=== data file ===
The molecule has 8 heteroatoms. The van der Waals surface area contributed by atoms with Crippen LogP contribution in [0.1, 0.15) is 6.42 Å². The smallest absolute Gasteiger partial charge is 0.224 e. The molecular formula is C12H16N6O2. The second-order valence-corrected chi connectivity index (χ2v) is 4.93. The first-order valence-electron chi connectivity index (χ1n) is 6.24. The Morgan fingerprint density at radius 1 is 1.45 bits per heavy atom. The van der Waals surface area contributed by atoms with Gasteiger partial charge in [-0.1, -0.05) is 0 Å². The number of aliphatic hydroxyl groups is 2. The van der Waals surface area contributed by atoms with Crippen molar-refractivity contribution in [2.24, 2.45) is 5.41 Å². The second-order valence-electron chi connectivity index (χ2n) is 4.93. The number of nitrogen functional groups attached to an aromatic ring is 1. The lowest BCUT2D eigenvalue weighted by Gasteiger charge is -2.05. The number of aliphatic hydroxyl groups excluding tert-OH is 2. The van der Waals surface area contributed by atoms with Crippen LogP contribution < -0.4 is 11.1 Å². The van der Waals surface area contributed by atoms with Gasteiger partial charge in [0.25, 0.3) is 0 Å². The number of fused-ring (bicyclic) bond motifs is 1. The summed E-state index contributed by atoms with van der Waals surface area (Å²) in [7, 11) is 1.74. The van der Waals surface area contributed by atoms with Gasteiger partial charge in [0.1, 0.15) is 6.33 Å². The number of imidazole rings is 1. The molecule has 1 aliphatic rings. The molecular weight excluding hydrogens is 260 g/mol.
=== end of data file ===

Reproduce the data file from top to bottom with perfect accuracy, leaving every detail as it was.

The molecule has 8 heteroatoms. The van der Waals surface area contributed by atoms with Crippen LogP contribution in [0.1, 0.15) is 6.42 Å². The smallest absolute Gasteiger partial charge is 0.224 e. The molecular formula is C12H16N6O2. The second-order valence-corrected chi connectivity index (χ2v) is 4.93. The first-order valence-electron chi connectivity index (χ1n) is 6.24. The Morgan fingerprint density at radius 1 is 1.45 bits per heavy atom. The van der Waals surface area contributed by atoms with Gasteiger partial charge in [-0.1, -0.05) is 0 Å². The number of aliphatic hydroxyl groups is 2. The van der Waals surface area contributed by atoms with Crippen molar-refractivity contribution in [2.24, 2.45) is 5.41 Å². The second-order valence-electron chi connectivity index (χ2n) is 4.93. The number of nitrogen functional groups attached to an aromatic ring is 1. The lowest BCUT2D eigenvalue weighted by Gasteiger charge is -2.05. The number of aliphatic hydroxyl groups excluding tert-OH is 2. The van der Waals surface area contributed by atoms with Crippen LogP contribution < -0.4 is 11.1 Å². The van der Waals surface area contributed by atoms with Gasteiger partial charge in [0.25, 0.3) is 0 Å². The number of fused-ring (bicyclic) bond motifs is 1. The summed E-state index contributed by atoms with van der Waals surface area (Å²) in [7, 11) is 1.74. The van der Waals surface area contributed by atoms with Gasteiger partial charge in [0.1, 0.15) is 6.33 Å². The number of imidazole rings is 1. The molecule has 1 aliphatic rings. The molecular weight excluding hydrogens is 260 g/mol.